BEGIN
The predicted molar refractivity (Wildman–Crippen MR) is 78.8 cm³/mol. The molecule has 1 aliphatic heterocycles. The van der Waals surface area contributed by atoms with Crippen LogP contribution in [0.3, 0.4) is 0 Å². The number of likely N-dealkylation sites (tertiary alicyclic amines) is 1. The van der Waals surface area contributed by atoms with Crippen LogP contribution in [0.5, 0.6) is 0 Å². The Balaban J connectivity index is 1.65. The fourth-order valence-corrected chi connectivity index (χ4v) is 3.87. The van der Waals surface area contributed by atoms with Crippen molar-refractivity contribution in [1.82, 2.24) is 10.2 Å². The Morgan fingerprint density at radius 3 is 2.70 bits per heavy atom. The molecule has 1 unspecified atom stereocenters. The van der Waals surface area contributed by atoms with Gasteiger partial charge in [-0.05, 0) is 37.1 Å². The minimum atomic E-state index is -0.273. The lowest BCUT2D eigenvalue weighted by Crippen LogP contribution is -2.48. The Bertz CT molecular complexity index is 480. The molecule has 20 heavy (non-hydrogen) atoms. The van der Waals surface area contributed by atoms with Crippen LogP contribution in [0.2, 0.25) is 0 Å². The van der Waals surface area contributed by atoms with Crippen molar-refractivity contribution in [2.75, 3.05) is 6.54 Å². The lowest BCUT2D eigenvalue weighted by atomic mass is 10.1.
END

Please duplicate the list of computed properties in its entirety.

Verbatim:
The predicted molar refractivity (Wildman–Crippen MR) is 78.8 cm³/mol. The molecule has 1 aliphatic heterocycles. The van der Waals surface area contributed by atoms with Crippen LogP contribution in [0.3, 0.4) is 0 Å². The number of likely N-dealkylation sites (tertiary alicyclic amines) is 1. The van der Waals surface area contributed by atoms with Crippen LogP contribution in [0.5, 0.6) is 0 Å². The Balaban J connectivity index is 1.65. The fourth-order valence-corrected chi connectivity index (χ4v) is 3.87. The van der Waals surface area contributed by atoms with Crippen molar-refractivity contribution in [1.82, 2.24) is 10.2 Å². The Morgan fingerprint density at radius 3 is 2.70 bits per heavy atom. The molecule has 1 unspecified atom stereocenters. The van der Waals surface area contributed by atoms with Gasteiger partial charge in [-0.05, 0) is 37.1 Å². The minimum atomic E-state index is -0.273. The lowest BCUT2D eigenvalue weighted by Crippen LogP contribution is -2.48. The Bertz CT molecular complexity index is 480. The molecule has 20 heavy (non-hydrogen) atoms. The van der Waals surface area contributed by atoms with Crippen LogP contribution in [0.2, 0.25) is 0 Å². The van der Waals surface area contributed by atoms with Crippen molar-refractivity contribution in [2.75, 3.05) is 6.54 Å². The lowest BCUT2D eigenvalue weighted by atomic mass is 10.1.